Two surviving members of the band the Who, Roger Daltrey and Peter Townshend, receive extensive coverage in this new film, but they almost play supporting roles. Instead, this unconventional rock doc centers on two figures behind the scenes that made it all happen: Kit Lampert and Chris Stamp, two young British filmmakers who became the managers of one of world’s biggest rock bands.
As a British chap in his twenties, Kit Lambert, the son of a well-known classical composer, wanted to make movies. He set out into the wilderness of South America on a dangerous mission with camera in tow. This guy was serious. Meanwhile, a young Chris Stamp went to the movies in London, watching everything. He was asked by his older brother, the soon-to-be-famous actor Terence Stamp, what he wanted in life. “Girls,” he said.
So Terence sent his younger brother to the ballet as a stagehand. There, Chris found a passion for stagecraft. (If there’s one thing you should know about the Who, it’s their onstage persona. They had a theatrical attitude and presentation that imbued the band with a certain defiantly flamboyant aura.)
One day, these two lads meet in a cafe. They hit it off immediately and decide they will manage a music act together and make a movie to document it. It doesn’t take long before they discover a fledgling underground rock quartet called the High Numbers. Under the management of Lambert & Stamp, the group transforms into the Who.
This documentary devotes itself to shedding light on two largely unknown individuals tied to the fate of rock legends. It examines the skeletal makeup of the band, or as Daltrey says, in one of many philosophical/metaphorical/metaphysical ruminations dispersed throughout, “If the Who were the egg, Lambert and Stamp were the shell.”
Lambert & Stamp avoids the conventional and clichéd arcs one often finds in Behind the Music or in other recent documentaries such as A Band Called Death and The Punk Singer. The latter two are excellent accounts of lesser-known bands, but they all follow the formula of the Rise and Fall: this is when they do drugs, this is when they break up, and here they are old and grey in the present.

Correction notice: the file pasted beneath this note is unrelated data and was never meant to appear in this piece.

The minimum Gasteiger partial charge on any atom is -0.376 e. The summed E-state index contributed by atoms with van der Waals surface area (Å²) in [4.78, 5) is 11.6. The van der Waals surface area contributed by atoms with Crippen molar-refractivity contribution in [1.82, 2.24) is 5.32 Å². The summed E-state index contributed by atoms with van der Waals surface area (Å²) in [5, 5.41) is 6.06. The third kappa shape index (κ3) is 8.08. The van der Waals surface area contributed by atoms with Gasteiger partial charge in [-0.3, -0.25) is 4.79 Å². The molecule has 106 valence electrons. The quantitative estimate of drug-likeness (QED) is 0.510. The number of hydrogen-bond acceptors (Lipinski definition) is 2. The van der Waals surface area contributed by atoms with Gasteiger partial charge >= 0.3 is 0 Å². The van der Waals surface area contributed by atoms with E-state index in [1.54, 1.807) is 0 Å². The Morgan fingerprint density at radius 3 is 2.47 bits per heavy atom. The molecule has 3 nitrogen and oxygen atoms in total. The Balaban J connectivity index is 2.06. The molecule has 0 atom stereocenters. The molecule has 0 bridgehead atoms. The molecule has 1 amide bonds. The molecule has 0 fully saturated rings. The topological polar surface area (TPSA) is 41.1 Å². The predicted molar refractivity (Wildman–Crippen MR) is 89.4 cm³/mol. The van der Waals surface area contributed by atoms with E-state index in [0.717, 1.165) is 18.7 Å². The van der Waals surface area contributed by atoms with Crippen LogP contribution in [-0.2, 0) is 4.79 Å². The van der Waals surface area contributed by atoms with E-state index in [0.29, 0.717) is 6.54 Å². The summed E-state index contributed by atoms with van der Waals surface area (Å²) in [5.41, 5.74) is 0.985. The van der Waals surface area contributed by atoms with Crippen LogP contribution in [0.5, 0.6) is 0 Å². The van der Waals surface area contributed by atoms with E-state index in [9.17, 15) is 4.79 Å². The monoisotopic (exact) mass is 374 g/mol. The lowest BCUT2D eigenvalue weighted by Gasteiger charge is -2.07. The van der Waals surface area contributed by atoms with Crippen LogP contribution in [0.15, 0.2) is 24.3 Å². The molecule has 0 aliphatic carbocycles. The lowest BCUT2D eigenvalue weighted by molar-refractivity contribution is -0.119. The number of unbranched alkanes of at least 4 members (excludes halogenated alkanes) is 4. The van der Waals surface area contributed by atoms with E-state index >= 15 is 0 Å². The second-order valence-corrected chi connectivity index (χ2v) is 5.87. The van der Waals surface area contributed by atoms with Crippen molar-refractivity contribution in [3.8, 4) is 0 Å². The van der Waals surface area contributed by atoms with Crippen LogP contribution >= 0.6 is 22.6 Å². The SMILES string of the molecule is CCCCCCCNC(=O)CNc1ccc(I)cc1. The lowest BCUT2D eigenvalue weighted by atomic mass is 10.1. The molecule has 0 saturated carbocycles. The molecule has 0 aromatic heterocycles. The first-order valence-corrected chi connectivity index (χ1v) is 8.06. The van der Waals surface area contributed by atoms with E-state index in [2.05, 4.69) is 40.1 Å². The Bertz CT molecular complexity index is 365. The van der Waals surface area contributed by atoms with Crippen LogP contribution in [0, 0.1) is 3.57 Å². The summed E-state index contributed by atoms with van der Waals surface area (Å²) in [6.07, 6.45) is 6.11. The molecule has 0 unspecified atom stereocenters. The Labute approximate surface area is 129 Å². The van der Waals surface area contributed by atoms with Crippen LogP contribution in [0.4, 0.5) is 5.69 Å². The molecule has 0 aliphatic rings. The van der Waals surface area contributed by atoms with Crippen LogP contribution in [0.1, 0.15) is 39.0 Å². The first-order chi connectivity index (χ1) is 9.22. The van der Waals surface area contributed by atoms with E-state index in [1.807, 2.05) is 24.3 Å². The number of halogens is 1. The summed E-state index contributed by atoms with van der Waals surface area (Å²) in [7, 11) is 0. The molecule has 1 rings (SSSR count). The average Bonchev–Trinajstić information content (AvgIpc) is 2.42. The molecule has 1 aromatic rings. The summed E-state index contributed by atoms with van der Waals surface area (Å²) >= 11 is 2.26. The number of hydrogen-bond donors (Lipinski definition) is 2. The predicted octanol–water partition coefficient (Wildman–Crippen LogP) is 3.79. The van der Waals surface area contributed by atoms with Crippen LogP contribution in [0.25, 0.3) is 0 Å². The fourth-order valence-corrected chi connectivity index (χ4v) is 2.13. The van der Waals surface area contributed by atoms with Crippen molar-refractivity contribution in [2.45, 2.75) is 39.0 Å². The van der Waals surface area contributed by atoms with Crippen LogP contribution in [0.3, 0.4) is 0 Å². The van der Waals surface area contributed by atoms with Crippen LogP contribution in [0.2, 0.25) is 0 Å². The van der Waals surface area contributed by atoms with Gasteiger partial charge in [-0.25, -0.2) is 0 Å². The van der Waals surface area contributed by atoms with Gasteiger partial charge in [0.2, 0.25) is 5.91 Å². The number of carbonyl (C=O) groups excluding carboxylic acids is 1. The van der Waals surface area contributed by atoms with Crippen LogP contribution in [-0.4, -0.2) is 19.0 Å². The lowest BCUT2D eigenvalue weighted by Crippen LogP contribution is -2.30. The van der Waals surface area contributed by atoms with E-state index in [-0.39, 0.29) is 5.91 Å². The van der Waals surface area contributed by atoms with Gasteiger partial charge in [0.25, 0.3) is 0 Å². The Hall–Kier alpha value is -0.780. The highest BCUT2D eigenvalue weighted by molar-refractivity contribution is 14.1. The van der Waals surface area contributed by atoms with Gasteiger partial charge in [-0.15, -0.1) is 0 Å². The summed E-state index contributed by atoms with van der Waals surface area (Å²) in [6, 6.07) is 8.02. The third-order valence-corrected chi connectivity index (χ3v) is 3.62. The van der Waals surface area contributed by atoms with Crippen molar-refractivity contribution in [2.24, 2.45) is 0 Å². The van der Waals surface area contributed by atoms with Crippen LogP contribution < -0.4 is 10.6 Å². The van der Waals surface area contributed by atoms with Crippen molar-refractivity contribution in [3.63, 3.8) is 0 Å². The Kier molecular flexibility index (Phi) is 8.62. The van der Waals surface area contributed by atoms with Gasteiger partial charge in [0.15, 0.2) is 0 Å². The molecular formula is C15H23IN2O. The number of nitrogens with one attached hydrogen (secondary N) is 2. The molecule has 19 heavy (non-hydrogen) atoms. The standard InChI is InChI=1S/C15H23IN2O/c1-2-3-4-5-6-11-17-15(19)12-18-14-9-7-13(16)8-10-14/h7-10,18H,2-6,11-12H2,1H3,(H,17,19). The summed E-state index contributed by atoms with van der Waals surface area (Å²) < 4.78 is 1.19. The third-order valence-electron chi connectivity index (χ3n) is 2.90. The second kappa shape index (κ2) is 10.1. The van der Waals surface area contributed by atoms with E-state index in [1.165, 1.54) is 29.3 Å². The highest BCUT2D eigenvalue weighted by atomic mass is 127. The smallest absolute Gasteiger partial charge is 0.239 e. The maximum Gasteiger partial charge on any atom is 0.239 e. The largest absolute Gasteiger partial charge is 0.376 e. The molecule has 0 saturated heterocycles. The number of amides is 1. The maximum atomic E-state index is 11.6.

This film does not take such an approach. It covers mainly the band’s first decade, leaving out facts and trivia that most any fan can find on a website. Instead it uses archive footage taken by Lambert and Stamp (who were, after all, filmmakers) and intimate interviews with Townshend and Daltrey to create a full-spectrum account of “a team of people.”
The ghost looming over the story is Lambert, who died back in the early eighties. His influence on the group feels very alive. It’s fascinating to hear Townshend, a legendary songwriter, speak so humbly about his deceased manager.
But let’s not kid ourselves; there is a lot of tooting of one’s horns here as well. This is the band that smashed guitars and drum kits while briefly assuming the proverbial mantle of working-class rebel. And there is the infamous Keith Moon, who at one point Townsend says “wasn’t a drummer…he was something else.”
If you can get past the highfalutin and sometimes repetitive monologue that Lambert & Stamp puts forth, you will find a documentary that, at its best, captures the ’60s. With excellent material, wonderful editing, and the trust and confidence of great interviewees, this is the story the band has wanted to tell for a long time.